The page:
A movement rooted in environmental consciousness, “You Stink” soon grew into a catalyst of people’s frustration with corruption and the paralysis of a moribund political system.

The failings of Lebanon’s justice system and its out-dated prison policy are the most alarming symptoms.

Warif Sleiman and Pierre Hashash have been in custody for several weeks, awaiting a military trial.

In Lebanon, the improper recourse to pre-trial detention and military justice should have been reassessed long ago. Raja Abi Nader, who is in charge of the prison system reform at the Ministry of Justice, admitted in an interview with Equal Times: “The competence of the military court is very broad nowadays. It was set up in 1958, in times of war, and a reform is long overdue.”

Abi Nader adds that recourse to custodial detention is abused in Lebanon: “There is no alternative to prison. Parole is only given on an exceptional basis and community service only applies to minors. The Justice Ministry presented a bill aimed at developing these alternatives over two years ago. Why is it taking so long? Because the country is paralysed! Lebanon has spent longer periods without a parliament and a government than with them. And we’ve now gone a whole year without a president!”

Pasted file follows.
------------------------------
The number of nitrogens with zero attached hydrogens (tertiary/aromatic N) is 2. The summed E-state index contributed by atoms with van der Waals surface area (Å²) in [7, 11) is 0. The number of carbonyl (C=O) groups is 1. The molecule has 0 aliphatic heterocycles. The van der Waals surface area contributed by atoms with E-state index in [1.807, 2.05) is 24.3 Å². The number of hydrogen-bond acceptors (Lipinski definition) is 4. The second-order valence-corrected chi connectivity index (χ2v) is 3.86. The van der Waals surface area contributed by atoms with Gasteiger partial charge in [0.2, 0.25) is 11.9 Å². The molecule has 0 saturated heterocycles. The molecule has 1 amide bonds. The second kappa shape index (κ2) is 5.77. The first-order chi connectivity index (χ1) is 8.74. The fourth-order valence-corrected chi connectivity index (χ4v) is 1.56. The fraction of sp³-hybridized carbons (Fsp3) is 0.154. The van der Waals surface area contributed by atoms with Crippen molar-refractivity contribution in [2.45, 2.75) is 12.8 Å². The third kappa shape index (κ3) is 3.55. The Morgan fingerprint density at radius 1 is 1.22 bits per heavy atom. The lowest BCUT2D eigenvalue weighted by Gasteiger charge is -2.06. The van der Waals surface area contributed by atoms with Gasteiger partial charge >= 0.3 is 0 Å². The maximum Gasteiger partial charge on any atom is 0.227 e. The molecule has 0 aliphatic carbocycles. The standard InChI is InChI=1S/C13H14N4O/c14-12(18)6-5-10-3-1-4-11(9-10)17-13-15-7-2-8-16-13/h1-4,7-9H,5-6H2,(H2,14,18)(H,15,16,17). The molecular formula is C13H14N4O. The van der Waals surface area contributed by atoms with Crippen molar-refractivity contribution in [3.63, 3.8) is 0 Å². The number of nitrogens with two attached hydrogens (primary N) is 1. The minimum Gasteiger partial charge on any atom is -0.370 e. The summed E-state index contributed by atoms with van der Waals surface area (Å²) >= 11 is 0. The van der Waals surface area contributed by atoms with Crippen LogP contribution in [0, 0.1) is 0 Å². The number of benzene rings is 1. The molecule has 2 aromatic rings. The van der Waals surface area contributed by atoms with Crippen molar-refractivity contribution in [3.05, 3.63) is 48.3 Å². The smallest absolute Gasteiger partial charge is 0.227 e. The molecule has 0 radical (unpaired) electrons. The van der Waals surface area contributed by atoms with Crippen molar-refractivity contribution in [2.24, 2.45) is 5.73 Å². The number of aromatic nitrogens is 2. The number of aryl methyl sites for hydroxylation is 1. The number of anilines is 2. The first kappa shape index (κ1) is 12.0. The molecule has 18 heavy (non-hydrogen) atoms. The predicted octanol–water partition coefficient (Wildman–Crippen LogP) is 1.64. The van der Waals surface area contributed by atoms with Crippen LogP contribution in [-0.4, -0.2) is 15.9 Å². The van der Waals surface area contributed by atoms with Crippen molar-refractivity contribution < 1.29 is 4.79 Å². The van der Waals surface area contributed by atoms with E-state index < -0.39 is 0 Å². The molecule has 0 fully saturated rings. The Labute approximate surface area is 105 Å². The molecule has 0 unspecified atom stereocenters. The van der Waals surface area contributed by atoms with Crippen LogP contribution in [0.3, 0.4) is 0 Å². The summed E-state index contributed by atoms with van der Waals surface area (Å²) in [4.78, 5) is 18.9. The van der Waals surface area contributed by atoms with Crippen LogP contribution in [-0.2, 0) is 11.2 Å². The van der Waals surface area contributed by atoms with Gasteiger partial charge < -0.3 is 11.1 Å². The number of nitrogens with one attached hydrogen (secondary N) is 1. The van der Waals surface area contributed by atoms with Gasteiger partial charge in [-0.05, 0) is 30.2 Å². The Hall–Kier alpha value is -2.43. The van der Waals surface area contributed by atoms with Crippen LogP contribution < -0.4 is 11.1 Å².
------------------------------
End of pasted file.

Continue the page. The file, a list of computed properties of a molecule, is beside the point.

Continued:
Meanwhile, justice is slow, prisons are overcrowded and corruption is spreading.

In Lebanon, over 60 per cent of the prison population is detained in custody. They are left to rot in one of the country’s 23 prisons whilst awaiting trial, “which can take up to two to three years in certain criminal courts,” according to Ziad Achour, a lawyer working for the AJEM (Association Justice et Miséricorde, or the Association of Justice and Mercy in English). Roumieh is the only prison designed to accommodate convicts. Built in the 1960s to hold 1050 prisoners, it currently has 3151 inmates.

The other ‘prisons’ are military barracks to which bars have been added.

 

Denial of fundamental rights

Hana Nassif, the co-founder of AJEM, the country’s only association authorised to intervene behind bars, bears witness to the numerous human rights violations in Lebanese jails.